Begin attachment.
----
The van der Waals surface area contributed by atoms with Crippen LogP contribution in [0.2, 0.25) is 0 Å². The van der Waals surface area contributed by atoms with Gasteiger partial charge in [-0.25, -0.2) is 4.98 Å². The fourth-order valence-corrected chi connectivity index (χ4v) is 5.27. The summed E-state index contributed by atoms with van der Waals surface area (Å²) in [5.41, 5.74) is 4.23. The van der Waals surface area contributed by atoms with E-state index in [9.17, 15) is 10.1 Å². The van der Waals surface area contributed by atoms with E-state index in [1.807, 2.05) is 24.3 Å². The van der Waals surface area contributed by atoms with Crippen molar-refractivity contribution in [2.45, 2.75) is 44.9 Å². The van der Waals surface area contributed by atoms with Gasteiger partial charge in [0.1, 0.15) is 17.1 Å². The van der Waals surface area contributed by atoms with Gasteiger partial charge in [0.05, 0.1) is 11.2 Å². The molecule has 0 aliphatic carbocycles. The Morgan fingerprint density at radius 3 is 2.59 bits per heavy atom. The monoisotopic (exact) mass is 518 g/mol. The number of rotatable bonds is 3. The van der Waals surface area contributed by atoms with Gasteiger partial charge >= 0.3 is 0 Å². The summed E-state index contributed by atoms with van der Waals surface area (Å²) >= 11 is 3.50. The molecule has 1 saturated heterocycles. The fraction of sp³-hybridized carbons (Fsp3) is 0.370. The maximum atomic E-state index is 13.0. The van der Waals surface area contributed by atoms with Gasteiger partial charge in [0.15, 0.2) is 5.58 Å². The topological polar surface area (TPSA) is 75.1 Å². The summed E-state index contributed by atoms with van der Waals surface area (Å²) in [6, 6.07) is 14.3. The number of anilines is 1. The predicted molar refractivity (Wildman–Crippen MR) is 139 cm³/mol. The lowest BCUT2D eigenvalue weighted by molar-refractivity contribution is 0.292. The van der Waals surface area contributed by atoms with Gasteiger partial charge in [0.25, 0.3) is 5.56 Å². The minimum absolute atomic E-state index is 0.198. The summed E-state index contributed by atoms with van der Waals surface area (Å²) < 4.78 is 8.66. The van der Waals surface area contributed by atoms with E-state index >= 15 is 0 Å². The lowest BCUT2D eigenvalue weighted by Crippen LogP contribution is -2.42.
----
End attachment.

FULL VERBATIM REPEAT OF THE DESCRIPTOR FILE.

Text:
The van der Waals surface area contributed by atoms with Crippen LogP contribution in [0.2, 0.25) is 0 Å². The van der Waals surface area contributed by atoms with Gasteiger partial charge in [-0.25, -0.2) is 4.98 Å². The fourth-order valence-corrected chi connectivity index (χ4v) is 5.27. The summed E-state index contributed by atoms with van der Waals surface area (Å²) in [5.41, 5.74) is 4.23. The van der Waals surface area contributed by atoms with E-state index in [9.17, 15) is 10.1 Å². The van der Waals surface area contributed by atoms with E-state index in [1.807, 2.05) is 24.3 Å². The van der Waals surface area contributed by atoms with Crippen molar-refractivity contribution in [2.45, 2.75) is 44.9 Å². The van der Waals surface area contributed by atoms with Gasteiger partial charge in [0.1, 0.15) is 17.1 Å². The van der Waals surface area contributed by atoms with Gasteiger partial charge in [0.05, 0.1) is 11.2 Å². The molecule has 0 aliphatic carbocycles. The Morgan fingerprint density at radius 3 is 2.59 bits per heavy atom. The monoisotopic (exact) mass is 518 g/mol. The number of rotatable bonds is 3. The van der Waals surface area contributed by atoms with Gasteiger partial charge >= 0.3 is 0 Å². The summed E-state index contributed by atoms with van der Waals surface area (Å²) >= 11 is 3.50. The molecule has 1 saturated heterocycles. The fraction of sp³-hybridized carbons (Fsp3) is 0.370. The maximum atomic E-state index is 13.0. The van der Waals surface area contributed by atoms with Gasteiger partial charge in [0.15, 0.2) is 5.58 Å². The topological polar surface area (TPSA) is 75.1 Å². The summed E-state index contributed by atoms with van der Waals surface area (Å²) in [6, 6.07) is 14.3. The number of anilines is 1. The predicted molar refractivity (Wildman–Crippen MR) is 139 cm³/mol. The lowest BCUT2D eigenvalue weighted by molar-refractivity contribution is 0.292. The van der Waals surface area contributed by atoms with Gasteiger partial charge in [0.25, 0.3) is 5.56 Å². The minimum absolute atomic E-state index is 0.198. The summed E-state index contributed by atoms with van der Waals surface area (Å²) < 4.78 is 8.66. The van der Waals surface area contributed by atoms with E-state index >= 15 is 0 Å². The lowest BCUT2D eigenvalue weighted by Crippen LogP contribution is -2.42.